Albatrosses listen to the sea to navigate the sky

Albatrosses are burly birds–sometimes weighing as much as 28 pounds—yet somehow manage to fly more than 6,000 miles across the open ocean without running out of energy. It's all about catching the right gusts of wind to soar. How do they identify the best air currents though? By listening carefully. New research suggests that the birds can hear the very low-frequency sounds from the ocean's waves that are affected by the wind conditions.

From Science:

Researchers tracking the paths of these long-distance fliers report today in the Proceedings of the National Academy of Sciences that the very low frequency noise made by clashing waves influences the birds' headings. The species joins a small but growing list of animals—including elephants, prairie dogs, and homing pigeons—that make use of such "infrasounds."[…]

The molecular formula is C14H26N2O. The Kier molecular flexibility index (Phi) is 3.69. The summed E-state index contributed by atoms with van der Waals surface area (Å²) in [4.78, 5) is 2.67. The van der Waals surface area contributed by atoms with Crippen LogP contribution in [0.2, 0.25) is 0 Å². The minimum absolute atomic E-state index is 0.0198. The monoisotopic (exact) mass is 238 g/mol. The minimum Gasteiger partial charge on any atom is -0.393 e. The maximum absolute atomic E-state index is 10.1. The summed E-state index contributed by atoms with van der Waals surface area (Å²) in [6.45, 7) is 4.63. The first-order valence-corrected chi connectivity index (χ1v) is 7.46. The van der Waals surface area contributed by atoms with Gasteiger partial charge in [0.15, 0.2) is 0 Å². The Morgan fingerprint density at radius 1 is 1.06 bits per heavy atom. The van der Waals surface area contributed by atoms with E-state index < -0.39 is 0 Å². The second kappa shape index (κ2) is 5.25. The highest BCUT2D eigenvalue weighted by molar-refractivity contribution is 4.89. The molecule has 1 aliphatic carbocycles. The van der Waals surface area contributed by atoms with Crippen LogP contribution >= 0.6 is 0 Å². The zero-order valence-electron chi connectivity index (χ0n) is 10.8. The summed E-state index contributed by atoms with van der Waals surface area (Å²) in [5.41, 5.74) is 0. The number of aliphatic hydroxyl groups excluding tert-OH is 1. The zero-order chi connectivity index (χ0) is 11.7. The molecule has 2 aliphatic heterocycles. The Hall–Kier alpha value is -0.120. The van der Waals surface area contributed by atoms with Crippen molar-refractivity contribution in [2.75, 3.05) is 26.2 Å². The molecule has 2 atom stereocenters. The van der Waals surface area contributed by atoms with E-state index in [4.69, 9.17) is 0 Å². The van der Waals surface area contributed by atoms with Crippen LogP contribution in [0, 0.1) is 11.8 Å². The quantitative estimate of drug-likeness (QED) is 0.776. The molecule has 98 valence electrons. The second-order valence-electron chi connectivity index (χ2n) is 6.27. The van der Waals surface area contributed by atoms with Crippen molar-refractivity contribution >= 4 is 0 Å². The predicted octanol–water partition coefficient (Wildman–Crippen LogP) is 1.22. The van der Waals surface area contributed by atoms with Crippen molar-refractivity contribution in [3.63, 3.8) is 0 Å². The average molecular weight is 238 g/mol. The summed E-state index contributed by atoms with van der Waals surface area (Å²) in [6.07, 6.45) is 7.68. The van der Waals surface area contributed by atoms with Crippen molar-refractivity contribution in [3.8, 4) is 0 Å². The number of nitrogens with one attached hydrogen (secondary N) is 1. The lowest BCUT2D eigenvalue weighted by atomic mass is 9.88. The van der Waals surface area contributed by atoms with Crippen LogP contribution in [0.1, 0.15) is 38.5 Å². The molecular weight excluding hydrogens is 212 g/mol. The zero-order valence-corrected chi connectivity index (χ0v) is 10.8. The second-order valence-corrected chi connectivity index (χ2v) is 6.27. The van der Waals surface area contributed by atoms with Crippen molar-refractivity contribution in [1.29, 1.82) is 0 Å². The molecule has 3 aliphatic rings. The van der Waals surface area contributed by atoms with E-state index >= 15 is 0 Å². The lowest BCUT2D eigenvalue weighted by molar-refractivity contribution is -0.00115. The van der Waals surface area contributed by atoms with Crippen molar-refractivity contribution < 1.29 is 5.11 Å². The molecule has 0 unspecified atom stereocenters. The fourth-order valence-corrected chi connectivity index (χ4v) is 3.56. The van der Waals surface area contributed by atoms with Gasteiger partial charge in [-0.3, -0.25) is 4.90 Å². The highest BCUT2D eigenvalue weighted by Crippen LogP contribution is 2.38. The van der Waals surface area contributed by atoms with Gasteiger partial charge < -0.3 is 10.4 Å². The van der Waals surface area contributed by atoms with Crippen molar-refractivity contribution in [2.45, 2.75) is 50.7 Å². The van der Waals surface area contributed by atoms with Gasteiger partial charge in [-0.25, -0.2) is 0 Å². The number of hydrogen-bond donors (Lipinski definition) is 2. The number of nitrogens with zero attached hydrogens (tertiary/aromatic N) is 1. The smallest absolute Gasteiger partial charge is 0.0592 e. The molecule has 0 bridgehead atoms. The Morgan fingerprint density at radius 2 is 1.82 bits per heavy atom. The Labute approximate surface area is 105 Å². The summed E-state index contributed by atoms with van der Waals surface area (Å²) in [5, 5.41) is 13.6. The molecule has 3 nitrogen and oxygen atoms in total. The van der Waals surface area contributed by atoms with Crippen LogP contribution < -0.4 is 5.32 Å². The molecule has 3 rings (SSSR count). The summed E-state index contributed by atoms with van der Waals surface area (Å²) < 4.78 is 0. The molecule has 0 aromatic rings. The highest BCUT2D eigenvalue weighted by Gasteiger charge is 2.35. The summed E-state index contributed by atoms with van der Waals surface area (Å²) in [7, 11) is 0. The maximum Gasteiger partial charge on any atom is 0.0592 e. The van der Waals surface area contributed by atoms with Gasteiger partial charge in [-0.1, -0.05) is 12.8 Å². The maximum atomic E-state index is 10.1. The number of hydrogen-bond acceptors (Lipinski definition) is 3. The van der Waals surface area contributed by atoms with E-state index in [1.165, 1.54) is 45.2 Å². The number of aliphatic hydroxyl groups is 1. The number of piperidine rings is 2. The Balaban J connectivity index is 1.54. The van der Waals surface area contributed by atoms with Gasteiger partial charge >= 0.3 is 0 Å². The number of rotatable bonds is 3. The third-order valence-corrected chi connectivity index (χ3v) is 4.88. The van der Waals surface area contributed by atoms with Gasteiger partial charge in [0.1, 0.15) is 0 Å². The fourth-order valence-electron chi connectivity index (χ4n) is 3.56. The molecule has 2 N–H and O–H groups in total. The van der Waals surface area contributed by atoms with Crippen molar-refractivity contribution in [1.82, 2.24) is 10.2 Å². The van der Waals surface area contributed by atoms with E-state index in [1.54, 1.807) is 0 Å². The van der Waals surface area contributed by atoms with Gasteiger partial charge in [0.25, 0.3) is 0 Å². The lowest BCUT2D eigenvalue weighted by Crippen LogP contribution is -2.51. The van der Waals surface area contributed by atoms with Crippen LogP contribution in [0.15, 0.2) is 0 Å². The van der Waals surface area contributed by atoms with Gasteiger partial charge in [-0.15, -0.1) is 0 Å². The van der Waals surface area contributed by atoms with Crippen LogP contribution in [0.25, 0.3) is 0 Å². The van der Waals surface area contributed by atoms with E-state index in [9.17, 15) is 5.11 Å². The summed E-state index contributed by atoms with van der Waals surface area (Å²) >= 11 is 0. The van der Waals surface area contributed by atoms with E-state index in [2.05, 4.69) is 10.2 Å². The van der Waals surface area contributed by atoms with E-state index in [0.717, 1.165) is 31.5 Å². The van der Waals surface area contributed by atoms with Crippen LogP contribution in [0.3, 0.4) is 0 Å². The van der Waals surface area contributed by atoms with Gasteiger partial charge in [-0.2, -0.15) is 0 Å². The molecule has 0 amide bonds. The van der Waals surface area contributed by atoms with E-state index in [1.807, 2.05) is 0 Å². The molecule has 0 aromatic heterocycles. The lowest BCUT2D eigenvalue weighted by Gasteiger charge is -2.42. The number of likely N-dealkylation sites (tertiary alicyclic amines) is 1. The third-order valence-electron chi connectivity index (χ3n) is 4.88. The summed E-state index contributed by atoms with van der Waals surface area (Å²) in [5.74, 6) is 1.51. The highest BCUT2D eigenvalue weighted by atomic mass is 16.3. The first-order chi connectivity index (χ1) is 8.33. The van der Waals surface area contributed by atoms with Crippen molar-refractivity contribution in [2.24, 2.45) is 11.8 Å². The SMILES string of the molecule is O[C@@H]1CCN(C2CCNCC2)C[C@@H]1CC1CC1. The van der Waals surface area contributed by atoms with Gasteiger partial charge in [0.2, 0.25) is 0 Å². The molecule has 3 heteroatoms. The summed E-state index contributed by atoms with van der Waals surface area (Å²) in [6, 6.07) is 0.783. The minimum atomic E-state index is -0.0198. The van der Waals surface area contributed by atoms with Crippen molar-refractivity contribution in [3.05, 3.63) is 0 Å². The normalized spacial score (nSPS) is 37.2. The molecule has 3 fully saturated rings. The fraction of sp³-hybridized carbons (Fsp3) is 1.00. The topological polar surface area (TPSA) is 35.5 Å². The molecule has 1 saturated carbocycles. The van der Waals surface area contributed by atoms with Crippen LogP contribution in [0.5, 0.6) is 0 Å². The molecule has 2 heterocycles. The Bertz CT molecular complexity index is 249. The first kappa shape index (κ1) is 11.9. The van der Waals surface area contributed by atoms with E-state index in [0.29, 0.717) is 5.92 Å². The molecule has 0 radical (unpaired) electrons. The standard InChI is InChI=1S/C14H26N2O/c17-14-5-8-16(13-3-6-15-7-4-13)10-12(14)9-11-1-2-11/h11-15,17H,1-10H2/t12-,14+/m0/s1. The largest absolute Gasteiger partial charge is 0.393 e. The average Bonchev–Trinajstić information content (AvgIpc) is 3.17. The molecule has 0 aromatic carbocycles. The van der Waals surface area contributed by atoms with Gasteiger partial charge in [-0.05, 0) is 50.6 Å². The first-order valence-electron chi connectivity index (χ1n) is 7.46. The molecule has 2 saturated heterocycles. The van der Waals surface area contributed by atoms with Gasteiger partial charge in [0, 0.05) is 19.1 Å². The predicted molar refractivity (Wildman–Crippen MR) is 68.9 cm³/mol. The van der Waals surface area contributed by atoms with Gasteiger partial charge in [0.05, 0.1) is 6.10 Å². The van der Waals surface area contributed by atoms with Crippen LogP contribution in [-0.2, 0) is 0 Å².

Big waves produce a very low frequency sound, below 20 hertz and beyond the limits of human hearing, that can travel thousands of kilometers, particularly when they collide with long distance swells, such as when storms develop. Samantha Patrick, an ecologist at the University of Liverpool was curious about whether the birds could key into these infrasounds—the "voice of the sea," she calls it—to find the perfect wind.[…]

During their long-distance flights, the birds tended to change course whenever they encountered a loud infrasound, the team reports. The infrasounds often indicate wave turbulence, even storms—though it's not yet clear how the birds make use of this information. The infrasound clearly impacted the birds' behavior, although the scientists couldn't identify a clear pattern of whether they avoided or aimed for these low frequencies.